Us

– certainly unique, but its attempt to balance horror and comedy means neither work particularly well. Different enough to warrant a viewing, but nothing on Peele’s last film, Get Out.

This Time with Alan Partridge S01 (TV)

– while not up to the standard set by old school Alan, this is still a very funny satire with some shrewd and incisive comedy. It definitely tries much too hard, but even the unfunny bits manage to entertain.

Venom

– more enjoyable than most superhero flicks, particularly thanks to the twisted humour and Tom Hardy’s performance, but at the end of the day, it’s as predictable and inevitable as every other in the genre.

February 2019

Private Life

– just straight up wonderful. Hilarious, poignant, emotive, there are so many superlatives that would be suitable to describe this midlife comedy. It’s a masterclass.

Bodied

– this hugely entertaining drama/ comedy about rap battles sends mixed messages, reveling in causing gratuitous offence under the guise of lampooning stereotypes. But while its message might be lost in translation, it still makes for a fun ride.

It’s Always Sunny in Philadelphia S13 (TV)

– by far their worst season, patchy at best, unfunny and gratuitously gross out at its worst. That said, as always, there are moments that make it worth the viewing, the final scenes of the season finale proving a case in point.

Can You Ever Forgive Me?

– great performances and a witty script keep this drama from mediocrity, but it’s hardly a conversation starter or an attention grabber, so most likely to be enjoyed by patient viewers.

January 2019

The Incredibles 2

– the one eye I watched this with enjoyed it. A fun animation.

Sorry To Bother You

– a dramedy with much to say and the good sense to say it with a sense of humour. Brilliantly original, each time it begins to tread a familiar path, it takes a dark turn into the ever more fantastical. Deserves a thesis, not a few lines of review. Watch it.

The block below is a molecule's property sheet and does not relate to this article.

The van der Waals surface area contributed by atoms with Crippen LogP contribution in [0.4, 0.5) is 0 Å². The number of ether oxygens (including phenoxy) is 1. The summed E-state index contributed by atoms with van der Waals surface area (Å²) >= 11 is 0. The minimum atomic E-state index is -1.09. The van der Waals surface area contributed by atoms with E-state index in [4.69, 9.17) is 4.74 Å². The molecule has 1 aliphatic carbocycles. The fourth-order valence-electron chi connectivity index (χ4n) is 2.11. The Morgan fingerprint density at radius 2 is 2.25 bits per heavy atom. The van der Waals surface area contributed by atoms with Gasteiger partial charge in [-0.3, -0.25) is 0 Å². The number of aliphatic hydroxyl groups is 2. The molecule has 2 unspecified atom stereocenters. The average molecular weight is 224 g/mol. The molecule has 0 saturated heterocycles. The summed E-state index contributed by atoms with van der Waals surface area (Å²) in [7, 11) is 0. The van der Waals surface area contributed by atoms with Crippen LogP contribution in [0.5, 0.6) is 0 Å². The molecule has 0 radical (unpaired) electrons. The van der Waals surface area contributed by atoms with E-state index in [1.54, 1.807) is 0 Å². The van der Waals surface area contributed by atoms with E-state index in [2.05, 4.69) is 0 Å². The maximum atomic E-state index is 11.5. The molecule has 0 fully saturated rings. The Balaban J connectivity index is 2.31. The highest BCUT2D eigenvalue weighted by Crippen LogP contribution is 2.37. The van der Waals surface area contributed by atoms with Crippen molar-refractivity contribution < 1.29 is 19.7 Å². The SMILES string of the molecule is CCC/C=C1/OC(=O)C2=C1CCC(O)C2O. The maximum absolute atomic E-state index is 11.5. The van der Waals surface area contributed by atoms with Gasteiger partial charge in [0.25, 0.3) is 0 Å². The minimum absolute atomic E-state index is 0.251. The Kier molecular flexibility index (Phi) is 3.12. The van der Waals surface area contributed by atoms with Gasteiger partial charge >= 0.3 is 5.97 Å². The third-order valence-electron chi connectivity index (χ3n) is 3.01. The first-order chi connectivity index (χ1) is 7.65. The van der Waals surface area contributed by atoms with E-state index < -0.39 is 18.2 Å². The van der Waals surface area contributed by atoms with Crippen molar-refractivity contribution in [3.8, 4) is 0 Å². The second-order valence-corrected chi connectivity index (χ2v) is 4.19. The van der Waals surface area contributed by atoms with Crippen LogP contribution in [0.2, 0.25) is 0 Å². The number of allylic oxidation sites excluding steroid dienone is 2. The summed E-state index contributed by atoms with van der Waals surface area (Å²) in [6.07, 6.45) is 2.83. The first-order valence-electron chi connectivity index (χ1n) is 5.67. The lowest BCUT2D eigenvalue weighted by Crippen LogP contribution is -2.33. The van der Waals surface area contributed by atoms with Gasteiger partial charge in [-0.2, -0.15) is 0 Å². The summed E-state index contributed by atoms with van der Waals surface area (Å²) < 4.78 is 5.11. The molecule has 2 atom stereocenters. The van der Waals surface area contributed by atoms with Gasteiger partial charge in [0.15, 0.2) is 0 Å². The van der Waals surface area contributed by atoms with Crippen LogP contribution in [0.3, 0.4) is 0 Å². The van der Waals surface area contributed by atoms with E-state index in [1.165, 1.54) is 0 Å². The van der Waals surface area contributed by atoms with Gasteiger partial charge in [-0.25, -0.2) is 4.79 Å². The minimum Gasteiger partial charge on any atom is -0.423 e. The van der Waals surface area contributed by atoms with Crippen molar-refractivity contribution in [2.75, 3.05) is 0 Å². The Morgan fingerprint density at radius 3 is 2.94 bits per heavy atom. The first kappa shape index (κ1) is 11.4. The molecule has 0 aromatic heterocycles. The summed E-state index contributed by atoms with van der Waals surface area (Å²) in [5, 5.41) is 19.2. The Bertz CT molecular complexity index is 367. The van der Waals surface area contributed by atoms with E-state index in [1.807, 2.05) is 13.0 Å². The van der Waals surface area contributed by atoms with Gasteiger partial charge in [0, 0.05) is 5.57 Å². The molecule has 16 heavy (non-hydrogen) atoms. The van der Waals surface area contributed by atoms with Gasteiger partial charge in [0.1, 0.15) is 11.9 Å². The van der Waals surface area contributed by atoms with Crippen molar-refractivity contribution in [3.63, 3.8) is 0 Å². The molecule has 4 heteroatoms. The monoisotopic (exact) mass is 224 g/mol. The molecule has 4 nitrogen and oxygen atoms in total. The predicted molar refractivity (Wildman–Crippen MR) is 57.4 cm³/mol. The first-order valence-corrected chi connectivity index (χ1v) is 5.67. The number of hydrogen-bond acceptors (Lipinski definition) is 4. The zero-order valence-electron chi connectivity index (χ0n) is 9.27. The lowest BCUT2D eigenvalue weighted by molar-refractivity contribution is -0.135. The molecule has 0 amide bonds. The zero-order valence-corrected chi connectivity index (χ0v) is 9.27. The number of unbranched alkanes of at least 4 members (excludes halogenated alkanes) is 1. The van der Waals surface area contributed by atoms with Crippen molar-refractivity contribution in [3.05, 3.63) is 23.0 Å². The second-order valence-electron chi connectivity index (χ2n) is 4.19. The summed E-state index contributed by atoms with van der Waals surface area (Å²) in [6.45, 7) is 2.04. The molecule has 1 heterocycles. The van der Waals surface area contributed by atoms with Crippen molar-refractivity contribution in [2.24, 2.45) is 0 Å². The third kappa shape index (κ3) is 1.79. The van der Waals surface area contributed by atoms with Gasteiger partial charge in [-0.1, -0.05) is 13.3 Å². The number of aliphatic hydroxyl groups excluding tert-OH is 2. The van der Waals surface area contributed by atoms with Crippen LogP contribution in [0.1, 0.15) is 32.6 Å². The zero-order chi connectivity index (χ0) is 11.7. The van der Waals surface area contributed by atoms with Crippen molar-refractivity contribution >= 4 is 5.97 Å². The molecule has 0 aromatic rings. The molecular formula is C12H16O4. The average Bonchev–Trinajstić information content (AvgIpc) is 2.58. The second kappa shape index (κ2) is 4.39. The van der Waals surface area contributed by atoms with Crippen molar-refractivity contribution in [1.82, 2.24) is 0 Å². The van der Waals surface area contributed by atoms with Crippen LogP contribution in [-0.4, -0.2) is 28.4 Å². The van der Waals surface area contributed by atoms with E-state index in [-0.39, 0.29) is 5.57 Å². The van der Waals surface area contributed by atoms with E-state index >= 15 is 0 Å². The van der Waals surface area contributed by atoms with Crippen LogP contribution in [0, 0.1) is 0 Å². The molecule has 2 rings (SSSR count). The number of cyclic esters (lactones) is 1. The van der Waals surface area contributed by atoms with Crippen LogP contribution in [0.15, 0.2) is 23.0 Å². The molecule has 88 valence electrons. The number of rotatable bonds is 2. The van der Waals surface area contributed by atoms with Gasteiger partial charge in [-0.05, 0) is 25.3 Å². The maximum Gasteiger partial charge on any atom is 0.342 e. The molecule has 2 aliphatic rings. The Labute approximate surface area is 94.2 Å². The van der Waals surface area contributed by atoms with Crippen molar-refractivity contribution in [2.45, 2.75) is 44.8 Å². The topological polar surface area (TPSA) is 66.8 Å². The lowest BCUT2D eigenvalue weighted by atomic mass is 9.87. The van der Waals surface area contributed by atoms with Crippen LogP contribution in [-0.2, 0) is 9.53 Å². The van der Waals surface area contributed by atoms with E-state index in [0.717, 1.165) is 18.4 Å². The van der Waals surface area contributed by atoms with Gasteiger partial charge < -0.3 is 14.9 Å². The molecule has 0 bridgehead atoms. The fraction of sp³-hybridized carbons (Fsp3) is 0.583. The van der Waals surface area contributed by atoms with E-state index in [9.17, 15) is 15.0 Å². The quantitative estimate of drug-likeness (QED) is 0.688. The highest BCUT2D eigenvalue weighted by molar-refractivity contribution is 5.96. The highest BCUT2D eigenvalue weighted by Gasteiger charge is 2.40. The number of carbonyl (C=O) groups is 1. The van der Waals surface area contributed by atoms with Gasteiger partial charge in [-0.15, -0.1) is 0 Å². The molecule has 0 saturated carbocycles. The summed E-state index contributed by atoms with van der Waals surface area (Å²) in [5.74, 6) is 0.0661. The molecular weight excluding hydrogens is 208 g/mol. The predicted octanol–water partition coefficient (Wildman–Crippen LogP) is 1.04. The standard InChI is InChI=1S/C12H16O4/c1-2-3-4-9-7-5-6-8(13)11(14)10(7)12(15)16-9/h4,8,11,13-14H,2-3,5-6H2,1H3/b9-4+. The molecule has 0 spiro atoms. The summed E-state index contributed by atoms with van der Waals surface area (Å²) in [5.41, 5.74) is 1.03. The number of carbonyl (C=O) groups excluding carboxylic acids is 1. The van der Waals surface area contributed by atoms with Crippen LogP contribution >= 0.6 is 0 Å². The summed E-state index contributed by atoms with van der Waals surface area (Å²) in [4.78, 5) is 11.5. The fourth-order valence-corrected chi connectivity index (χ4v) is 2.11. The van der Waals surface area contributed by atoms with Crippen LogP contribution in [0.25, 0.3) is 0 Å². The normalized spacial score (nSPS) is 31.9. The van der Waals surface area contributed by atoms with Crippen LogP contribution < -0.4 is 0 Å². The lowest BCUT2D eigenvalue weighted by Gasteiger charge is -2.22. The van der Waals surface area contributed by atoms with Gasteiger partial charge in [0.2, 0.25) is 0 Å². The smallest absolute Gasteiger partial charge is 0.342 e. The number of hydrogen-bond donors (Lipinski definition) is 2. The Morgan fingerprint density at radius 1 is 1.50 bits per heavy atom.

The Ballad of Buster Scruggs

– a droll medley of short stories set in the Wild West, laden with whimsy and black humour. Accusations of pretentiousness would be fair, but curiously, it remains mostly enjoyable, despite its indulgent pace.

Johnny English Strikes Again

– as wonderfully absurd, playful and straight up silly as the last two and just as pleasurable for it. Great fun.

The ABC Murders (TV)

– gratuitous and trashy whodunnit crime thriller with no wit, charm or smarts. The few bits of genuine intrigue remain unsolved at its conclusion, and the murderers motive (and unexplained obsession with Poirot) is farcical to the point of annoyance. Avoid.

December 2018

It’s Always Sunny in Philadelphia S14 (TV)

– the most disappointing series yet. There are a few giggles along the way, but this feels like the team are phoning it in; a lot of reliance on historic episodes and gross out humour that doesn’t feel earned as it has in past seasons.

A Simple Favour

– a bizarre balancing act between drama and comedy with just enough of each to keep you watching with a bemused look on your face, until the credits roll and leave you questioning what happened to your good judgement.

Parks and Recreation S02 (TV)

– better than the first season, but still massively hit and miss. Some episodes hardly evoke a giggle, others are filled with belly laughs.

November 2018

Parks and Recreation S01

– a mixed bag. Just entertaining enough to keep me watching, but not funny enough to recommend on the basis of this season.

The Lego Batman: The Movie

– equal parts funny and irritating. Maybe more fun drunk and with company.

The West Wing S06

– after a straight up comedy kick off, it settles into a regular beat that is engaging enough, if still far below the Sorkin standard. When characters and actors are as beloved as these, the script and storylines are practically irrelevant – they’re pretty much family at this point.

October 2018

Deadpool 2

– the gag rate is comfortably high enough that when one or two fall flat the next one is already tickling your funny bone, and the ‘meta’ self-awareness works much better than it should. The action sequences are slick, and overall the only downside is the formulaic, stock superhero-movie plot. I think what I’m trying to say is, damn it, but if this isn’t actually quite a good film.

September 2018

Avengers: Infinity War